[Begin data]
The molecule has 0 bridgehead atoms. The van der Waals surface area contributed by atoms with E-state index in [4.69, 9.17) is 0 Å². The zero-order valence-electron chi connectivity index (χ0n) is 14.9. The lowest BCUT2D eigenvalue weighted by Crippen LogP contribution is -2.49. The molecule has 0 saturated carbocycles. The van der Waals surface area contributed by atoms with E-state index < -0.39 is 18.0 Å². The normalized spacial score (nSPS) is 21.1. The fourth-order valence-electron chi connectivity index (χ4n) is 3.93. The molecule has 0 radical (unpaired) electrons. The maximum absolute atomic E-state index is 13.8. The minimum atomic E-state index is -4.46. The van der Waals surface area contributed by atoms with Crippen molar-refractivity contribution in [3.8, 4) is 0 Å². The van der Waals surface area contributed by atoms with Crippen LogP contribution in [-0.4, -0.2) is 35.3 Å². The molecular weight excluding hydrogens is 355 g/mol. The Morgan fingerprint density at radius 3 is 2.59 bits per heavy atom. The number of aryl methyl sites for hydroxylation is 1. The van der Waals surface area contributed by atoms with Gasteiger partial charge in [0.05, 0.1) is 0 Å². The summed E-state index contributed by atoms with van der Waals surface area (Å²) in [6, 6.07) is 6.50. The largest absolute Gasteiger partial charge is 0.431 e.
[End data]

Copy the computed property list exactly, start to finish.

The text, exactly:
The molecule has 0 bridgehead atoms. The van der Waals surface area contributed by atoms with E-state index in [4.69, 9.17) is 0 Å². The zero-order valence-electron chi connectivity index (χ0n) is 14.9. The lowest BCUT2D eigenvalue weighted by Crippen LogP contribution is -2.49. The molecule has 0 saturated carbocycles. The van der Waals surface area contributed by atoms with E-state index < -0.39 is 18.0 Å². The normalized spacial score (nSPS) is 21.1. The fourth-order valence-electron chi connectivity index (χ4n) is 3.93. The molecule has 0 radical (unpaired) electrons. The maximum absolute atomic E-state index is 13.8. The minimum atomic E-state index is -4.46. The van der Waals surface area contributed by atoms with Crippen molar-refractivity contribution in [3.8, 4) is 0 Å². The van der Waals surface area contributed by atoms with Crippen LogP contribution in [-0.4, -0.2) is 35.3 Å². The molecular weight excluding hydrogens is 355 g/mol. The Morgan fingerprint density at radius 3 is 2.59 bits per heavy atom. The number of aryl methyl sites for hydroxylation is 1. The van der Waals surface area contributed by atoms with Gasteiger partial charge in [0.05, 0.1) is 0 Å². The summed E-state index contributed by atoms with van der Waals surface area (Å²) in [6, 6.07) is 6.50. The largest absolute Gasteiger partial charge is 0.431 e.